Your Wine IQ

Nebbiolo


International Varieties: Cabernet Sauvignon   Merlot   Pinot Noir   Syrah

Major Varieties: Cabernet Franc    Grenache    Malbec    Nebbiolo    Sangiovese    Tempranillo    Zinfandel

Regional Varieties:   Baga    Barbera    Blaufränkisch    Brachetto    Carignan    Carménère    Cinsaut    Dolcetto    Gamay    Graciano    Lagrein    Malvasia Nera    Marzemino    Montepulciano    Mourvèdre    Nero d'Avola    Petit Verdot    Petite Sirah    Pinot Meunier    Pinotage    Touriga Nacional


Nebbiolo is an Italian red grape probably most known for making up 100% of the ruby-red Barolo DOCG, a highly respected wine appellation made in the Piedmont area of Italy. With powerful floral aromas, most Barolos are high in tannin, and can take decades to soften. Barolo itself is cooler and higher in altitude than most of Italy, the optimal zone for Nebbiolo. Global warming has actually helped Barolo, since a slightly warmer climate increases tannins but still is not hot enough to ruin the grape. Tasters of Barolo have noted a fabulous array of flavors, including camphor, chocolate, dried fruit, leather, mint, plum, spice, tobacco, and white truffles.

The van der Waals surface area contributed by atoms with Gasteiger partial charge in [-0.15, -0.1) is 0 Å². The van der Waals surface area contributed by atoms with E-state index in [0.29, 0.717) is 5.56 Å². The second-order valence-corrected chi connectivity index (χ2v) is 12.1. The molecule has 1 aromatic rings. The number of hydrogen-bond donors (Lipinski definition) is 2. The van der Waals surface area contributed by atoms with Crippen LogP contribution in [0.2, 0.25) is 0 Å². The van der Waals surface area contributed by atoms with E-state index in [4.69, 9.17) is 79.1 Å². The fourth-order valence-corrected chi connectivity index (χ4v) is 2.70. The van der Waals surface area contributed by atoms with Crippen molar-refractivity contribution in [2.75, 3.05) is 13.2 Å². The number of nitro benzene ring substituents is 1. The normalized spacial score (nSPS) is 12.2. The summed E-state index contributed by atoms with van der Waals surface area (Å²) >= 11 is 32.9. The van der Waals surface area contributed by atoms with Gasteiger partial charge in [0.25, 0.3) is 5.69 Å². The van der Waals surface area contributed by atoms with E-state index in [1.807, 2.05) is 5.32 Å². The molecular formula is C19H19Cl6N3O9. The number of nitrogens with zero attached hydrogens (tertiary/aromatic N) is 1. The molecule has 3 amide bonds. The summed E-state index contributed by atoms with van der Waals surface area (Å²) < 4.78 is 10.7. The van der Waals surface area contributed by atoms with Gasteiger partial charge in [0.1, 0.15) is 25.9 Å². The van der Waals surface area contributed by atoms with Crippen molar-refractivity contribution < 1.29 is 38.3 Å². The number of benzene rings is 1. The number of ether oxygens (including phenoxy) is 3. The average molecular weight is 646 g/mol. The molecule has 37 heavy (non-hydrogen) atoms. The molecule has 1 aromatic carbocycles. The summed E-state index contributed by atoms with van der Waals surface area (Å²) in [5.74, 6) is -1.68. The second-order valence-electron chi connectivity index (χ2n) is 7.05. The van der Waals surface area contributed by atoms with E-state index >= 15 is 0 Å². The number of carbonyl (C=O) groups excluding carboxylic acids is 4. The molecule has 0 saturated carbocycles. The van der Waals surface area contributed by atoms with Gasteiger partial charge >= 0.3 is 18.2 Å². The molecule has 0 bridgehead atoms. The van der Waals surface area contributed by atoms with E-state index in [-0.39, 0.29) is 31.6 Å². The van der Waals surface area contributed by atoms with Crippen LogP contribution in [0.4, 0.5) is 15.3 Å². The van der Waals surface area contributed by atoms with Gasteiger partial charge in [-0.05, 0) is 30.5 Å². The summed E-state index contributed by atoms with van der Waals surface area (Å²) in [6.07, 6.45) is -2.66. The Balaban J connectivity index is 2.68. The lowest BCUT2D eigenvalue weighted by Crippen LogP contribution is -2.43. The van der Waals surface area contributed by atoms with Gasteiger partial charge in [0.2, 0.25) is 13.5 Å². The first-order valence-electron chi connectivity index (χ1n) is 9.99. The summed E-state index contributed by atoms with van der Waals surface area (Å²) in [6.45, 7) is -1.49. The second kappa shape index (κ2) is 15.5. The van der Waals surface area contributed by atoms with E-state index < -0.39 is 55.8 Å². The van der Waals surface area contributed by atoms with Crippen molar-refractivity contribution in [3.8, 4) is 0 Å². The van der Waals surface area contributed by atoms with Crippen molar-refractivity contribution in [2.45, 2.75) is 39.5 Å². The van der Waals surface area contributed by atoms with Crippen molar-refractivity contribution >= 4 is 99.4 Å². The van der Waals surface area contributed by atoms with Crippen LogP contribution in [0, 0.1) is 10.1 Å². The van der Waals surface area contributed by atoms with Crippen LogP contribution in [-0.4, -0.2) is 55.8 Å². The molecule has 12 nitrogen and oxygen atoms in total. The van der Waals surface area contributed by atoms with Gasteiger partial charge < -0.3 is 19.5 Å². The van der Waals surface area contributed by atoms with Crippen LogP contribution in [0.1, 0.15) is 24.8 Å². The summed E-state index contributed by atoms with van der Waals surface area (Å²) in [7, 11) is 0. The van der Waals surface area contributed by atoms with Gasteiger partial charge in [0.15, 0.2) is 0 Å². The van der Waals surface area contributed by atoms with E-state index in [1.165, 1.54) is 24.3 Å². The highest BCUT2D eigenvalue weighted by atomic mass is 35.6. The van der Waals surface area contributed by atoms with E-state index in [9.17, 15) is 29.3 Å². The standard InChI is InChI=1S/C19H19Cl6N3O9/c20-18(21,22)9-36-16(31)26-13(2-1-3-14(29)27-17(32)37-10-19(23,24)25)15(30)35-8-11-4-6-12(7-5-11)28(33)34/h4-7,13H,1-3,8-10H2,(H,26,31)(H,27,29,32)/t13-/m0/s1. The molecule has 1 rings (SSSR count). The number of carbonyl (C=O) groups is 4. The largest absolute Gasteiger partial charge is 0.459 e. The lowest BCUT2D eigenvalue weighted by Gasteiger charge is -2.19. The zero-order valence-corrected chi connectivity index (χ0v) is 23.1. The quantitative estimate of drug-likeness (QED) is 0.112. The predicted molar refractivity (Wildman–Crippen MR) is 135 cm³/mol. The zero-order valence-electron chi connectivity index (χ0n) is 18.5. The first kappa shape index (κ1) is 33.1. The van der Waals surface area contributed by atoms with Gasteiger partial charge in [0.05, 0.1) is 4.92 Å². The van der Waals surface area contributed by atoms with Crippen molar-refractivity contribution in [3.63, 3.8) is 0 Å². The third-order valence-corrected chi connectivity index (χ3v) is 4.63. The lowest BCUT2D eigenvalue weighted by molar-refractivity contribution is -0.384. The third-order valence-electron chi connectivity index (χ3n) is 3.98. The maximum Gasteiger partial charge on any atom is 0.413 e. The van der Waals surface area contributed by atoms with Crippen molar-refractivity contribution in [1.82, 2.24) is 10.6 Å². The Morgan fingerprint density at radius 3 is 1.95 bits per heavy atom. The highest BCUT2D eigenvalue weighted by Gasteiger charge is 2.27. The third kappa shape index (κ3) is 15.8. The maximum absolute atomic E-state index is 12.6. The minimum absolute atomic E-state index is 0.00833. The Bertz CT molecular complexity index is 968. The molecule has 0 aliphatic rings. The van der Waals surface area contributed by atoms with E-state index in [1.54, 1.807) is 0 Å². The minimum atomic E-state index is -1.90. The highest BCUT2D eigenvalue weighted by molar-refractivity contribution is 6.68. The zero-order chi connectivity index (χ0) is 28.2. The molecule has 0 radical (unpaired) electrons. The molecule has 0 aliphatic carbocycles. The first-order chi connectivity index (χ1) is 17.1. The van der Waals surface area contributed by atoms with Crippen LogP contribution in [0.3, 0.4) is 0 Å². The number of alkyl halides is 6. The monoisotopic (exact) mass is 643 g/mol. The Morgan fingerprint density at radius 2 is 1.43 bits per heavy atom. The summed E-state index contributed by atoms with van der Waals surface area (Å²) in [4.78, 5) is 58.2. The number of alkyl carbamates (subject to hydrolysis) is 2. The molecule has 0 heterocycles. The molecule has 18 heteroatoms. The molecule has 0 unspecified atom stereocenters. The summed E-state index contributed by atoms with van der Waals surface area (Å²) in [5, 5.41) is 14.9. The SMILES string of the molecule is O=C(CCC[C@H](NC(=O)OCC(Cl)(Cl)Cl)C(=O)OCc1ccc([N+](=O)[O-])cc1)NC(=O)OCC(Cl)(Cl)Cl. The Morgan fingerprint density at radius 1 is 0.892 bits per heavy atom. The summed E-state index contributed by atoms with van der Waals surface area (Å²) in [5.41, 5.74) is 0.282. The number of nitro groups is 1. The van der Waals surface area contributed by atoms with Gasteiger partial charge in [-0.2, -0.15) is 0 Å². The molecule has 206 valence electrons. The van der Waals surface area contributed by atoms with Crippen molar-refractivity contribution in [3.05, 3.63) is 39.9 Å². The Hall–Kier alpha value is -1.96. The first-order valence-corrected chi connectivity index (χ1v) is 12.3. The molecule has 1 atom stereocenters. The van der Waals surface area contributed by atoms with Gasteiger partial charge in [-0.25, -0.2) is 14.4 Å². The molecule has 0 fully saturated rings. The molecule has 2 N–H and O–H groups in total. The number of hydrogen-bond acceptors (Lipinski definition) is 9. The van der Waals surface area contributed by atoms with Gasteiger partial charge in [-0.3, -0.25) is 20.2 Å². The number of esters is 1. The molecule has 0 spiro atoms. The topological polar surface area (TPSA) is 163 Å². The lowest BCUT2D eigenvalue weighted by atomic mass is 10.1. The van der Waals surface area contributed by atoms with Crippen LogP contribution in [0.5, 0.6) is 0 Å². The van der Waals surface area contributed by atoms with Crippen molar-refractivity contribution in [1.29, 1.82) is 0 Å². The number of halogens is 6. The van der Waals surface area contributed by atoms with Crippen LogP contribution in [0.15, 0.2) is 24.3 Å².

Barolo

A bottle and glass of Barolo.
Photo by Biskuit on Flickr.
License: Creative Commons 2.0 Generic.

Also in Piedmont, neighboring Barbaresco also makes varietal Nebbiolo, with subtle differences from Barolo. While Barolos are usually $60 and up, Barbarescos are even pricier. Less expensive Nebbiolos are available in Gattinara and Ghemme DOCG, which are at least 90% Nebbiolo.

Outside of Piedmont, however, Nebbiolo's popularity is limited. It is hard to reproduce the climate found in the hills of Piedmont, and Nebbiolos grown at lower altitudes often are too high in tannin to be made as 100% varietal. The grape is famously finicky, susceptible to just about every vine disease as well as high yields.

Nebbiolo was planted by Italian immigrants in California, but Cabernet Sauvignon and Merlot then took over, leaving Nebbiolo in the dust. This is good for Barolo and Barbaresco, as they are left with few foreign competitors. The problem is that Barolo and Barbaresco are well-known, but the grape is not, which makes producing a separate example an uphill battle. Producers in Australia and the Pacific Coast are trying; Washington, in particular, might be interesting due to its mountains and cold climate.

Nebbiolo is a fairly neglected grape worldwide, since it is a finicky grape requiring the perfect climate to thrive, and most producers prefer to plant more common grapes. But in the regions of Barolo and Barbaresco, it can produce some of Italy's best, most aristocratic wines.